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Carl Joshua Ncube: Laughter keeps Zimbabwe going

Top comedian Carl Joshua Ncube says Zimbabweans use laughter as one of the ways to deal with many problems they encounter as a result of the political and economic crisis in the country.

Ncube (CJN), an award-winning entertainer, told Alpha Media Holdings chairman Trevor Ncube (TN) on the platform In Conversation with Trevor that as a result, the country had produced outstanding comedians that were making waves across the world.

Below are excerpts from the interview.

TN: Carl, you have had an amazing life. Comedy Central Africa has named you one of Zimbabwe’s finest comedians. CNN African Voices has called you the new face of Zimbabwean comedy. What does this mean to you?

CJN: It is a great validation for the work that went into comedy. Like yesterday we were just going through what it took to do a comedy show and I am celebrating 10 years.

So we had police reports and police clearances that we had to do.

There is one document with the police, which said he never paid for his previous bill, we are not approving it, only to realise they meant Edgar Langeveldt.
So they thought every comedian was the same person.

Being able to have exported comedy has been a great thing.

I like the quote by CNN that says, “the new face of Zimbabwean comedy”, I think I have become more like the old.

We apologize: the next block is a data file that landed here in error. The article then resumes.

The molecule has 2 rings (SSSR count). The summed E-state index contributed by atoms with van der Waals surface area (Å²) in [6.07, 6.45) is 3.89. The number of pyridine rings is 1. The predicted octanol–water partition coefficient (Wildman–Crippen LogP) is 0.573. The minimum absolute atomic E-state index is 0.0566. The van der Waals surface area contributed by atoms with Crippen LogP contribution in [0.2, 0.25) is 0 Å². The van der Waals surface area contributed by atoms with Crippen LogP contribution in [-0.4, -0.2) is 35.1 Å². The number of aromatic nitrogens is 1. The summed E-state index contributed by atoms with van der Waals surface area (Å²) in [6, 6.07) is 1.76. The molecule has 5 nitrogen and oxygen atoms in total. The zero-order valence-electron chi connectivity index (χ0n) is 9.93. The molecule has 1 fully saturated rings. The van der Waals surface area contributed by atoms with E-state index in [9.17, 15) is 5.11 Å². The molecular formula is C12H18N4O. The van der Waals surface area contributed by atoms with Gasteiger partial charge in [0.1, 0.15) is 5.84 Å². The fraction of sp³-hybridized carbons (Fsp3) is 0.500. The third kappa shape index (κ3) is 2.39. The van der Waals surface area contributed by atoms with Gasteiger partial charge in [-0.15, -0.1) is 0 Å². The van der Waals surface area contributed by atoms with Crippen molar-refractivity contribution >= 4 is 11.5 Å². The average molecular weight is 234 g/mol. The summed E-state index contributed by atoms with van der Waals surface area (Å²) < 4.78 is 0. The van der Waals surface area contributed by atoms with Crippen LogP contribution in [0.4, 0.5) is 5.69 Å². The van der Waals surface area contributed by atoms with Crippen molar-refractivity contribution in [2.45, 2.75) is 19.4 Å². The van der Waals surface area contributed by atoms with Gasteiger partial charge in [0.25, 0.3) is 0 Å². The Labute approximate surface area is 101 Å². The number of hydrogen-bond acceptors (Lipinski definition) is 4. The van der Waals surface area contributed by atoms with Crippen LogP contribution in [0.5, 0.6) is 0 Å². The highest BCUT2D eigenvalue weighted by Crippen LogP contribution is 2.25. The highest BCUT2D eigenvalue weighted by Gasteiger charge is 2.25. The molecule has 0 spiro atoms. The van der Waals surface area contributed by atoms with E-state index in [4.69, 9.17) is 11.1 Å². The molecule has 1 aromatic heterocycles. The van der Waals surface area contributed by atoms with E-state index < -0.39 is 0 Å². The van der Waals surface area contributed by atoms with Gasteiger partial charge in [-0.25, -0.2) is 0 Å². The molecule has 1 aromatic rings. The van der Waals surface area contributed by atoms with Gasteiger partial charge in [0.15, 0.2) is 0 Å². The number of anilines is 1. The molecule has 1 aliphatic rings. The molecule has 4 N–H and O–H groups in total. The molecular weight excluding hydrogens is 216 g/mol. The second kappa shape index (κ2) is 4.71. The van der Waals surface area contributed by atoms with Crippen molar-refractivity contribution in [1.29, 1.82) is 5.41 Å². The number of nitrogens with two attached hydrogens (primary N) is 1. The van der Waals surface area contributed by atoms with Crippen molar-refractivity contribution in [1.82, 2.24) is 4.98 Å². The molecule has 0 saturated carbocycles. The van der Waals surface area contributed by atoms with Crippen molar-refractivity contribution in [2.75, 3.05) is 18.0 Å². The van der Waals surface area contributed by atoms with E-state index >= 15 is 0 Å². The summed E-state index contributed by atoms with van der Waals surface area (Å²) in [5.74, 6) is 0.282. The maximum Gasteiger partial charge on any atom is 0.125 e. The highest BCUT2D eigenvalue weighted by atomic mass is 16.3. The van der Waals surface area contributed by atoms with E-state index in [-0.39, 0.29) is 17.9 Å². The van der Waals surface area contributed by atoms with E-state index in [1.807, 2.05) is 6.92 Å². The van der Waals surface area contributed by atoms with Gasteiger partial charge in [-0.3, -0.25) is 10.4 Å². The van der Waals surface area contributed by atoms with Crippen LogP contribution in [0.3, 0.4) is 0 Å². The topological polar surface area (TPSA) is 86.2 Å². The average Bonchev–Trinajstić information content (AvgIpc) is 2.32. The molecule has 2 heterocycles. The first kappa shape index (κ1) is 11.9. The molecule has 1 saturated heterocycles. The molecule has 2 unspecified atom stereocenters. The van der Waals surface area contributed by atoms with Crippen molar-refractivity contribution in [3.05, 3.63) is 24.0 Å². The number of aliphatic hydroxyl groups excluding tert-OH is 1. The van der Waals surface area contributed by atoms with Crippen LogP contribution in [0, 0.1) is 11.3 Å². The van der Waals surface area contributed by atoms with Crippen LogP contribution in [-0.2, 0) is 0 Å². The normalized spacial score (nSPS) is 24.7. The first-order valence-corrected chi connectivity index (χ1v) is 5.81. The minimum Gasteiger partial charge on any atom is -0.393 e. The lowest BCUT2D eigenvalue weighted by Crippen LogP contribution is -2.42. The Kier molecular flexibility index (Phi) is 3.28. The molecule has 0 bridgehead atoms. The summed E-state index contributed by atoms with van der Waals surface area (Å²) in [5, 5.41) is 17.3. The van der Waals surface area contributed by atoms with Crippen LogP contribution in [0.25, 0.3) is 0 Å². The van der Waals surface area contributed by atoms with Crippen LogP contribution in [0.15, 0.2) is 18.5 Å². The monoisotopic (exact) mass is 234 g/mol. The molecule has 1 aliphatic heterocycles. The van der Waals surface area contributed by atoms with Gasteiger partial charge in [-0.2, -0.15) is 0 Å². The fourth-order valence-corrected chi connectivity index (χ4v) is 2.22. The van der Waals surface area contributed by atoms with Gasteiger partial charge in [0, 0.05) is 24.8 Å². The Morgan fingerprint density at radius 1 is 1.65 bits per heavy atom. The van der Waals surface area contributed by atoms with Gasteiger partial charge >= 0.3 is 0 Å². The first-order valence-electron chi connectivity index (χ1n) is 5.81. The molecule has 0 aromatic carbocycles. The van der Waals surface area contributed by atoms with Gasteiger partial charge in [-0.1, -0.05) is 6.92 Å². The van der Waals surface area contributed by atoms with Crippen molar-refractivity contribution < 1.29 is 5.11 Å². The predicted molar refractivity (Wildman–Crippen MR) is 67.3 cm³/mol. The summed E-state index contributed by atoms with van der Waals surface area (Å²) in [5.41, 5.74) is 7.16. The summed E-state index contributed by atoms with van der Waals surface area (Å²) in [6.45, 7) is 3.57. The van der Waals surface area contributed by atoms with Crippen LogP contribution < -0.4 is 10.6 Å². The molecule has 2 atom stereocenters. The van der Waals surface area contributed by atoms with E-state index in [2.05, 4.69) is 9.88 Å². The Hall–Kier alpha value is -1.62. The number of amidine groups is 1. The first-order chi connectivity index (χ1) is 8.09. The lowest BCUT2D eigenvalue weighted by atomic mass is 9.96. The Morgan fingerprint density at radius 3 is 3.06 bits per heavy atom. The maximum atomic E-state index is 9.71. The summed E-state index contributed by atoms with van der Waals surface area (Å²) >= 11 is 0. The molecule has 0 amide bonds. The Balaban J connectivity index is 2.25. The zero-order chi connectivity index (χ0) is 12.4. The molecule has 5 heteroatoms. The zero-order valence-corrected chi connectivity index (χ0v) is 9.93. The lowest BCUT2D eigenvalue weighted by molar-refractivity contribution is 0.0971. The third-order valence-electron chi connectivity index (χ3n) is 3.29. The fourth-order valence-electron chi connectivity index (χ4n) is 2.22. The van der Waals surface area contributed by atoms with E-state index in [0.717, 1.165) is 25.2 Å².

All the things in the field and there are much newer faces that are travelling the world and doing comedy.

We have Q Dube who is in South Africa, Kudakwashe Rusike who goes by the George Kuda, Alfred Kainga who is in the US, Simba Kakora and Toy Tesla.

TN: There is a large group of Zimbabweans who stand up to be comedians out there?

CJN: Absolutely. Comedy is one thing that we have successfully exported and it is growing.

It is almost a validation as well of what is happening in Zimbabwe.

We always say they allow you to do comedy in Zimbabwe — that is usually the parameter that they use.

Lately, it has been a lot better to do comedy because I have been on the run for a year.

TN: You are a TED fellow and the very influential Quads magazine publication has put you on their list of the most innovative Africans and again, amazing accolades for you.